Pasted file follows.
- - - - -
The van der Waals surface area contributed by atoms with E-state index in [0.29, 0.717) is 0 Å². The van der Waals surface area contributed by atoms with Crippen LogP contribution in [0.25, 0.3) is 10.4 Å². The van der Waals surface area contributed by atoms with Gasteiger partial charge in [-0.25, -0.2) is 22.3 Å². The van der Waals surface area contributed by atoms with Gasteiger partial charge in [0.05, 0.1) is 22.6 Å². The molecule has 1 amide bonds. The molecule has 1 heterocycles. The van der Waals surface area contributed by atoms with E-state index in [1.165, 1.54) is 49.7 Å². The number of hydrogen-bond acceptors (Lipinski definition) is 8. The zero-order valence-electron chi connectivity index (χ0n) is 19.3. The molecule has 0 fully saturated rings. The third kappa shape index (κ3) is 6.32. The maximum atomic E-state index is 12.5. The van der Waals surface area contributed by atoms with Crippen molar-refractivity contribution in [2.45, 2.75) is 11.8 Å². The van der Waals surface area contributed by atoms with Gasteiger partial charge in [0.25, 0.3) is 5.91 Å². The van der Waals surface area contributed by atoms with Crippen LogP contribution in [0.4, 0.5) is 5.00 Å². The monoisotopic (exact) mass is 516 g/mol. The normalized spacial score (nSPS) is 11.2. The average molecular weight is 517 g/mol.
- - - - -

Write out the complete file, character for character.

The van der Waals surface area contributed by atoms with E-state index in [0.29, 0.717) is 0 Å². The van der Waals surface area contributed by atoms with Crippen LogP contribution in [0.25, 0.3) is 10.4 Å². The van der Waals surface area contributed by atoms with Gasteiger partial charge in [-0.25, -0.2) is 22.3 Å². The van der Waals surface area contributed by atoms with Gasteiger partial charge in [0.05, 0.1) is 22.6 Å². The molecule has 1 amide bonds. The molecule has 1 heterocycles. The van der Waals surface area contributed by atoms with E-state index in [1.165, 1.54) is 49.7 Å². The number of hydrogen-bond acceptors (Lipinski definition) is 8. The zero-order valence-electron chi connectivity index (χ0n) is 19.3. The molecule has 0 fully saturated rings. The third kappa shape index (κ3) is 6.32. The maximum atomic E-state index is 12.5. The van der Waals surface area contributed by atoms with Crippen molar-refractivity contribution in [2.45, 2.75) is 11.8 Å². The van der Waals surface area contributed by atoms with Gasteiger partial charge in [0.25, 0.3) is 5.91 Å². The van der Waals surface area contributed by atoms with Crippen LogP contribution in [0.4, 0.5) is 5.00 Å². The monoisotopic (exact) mass is 516 g/mol. The normalized spacial score (nSPS) is 11.2. The average molecular weight is 517 g/mol.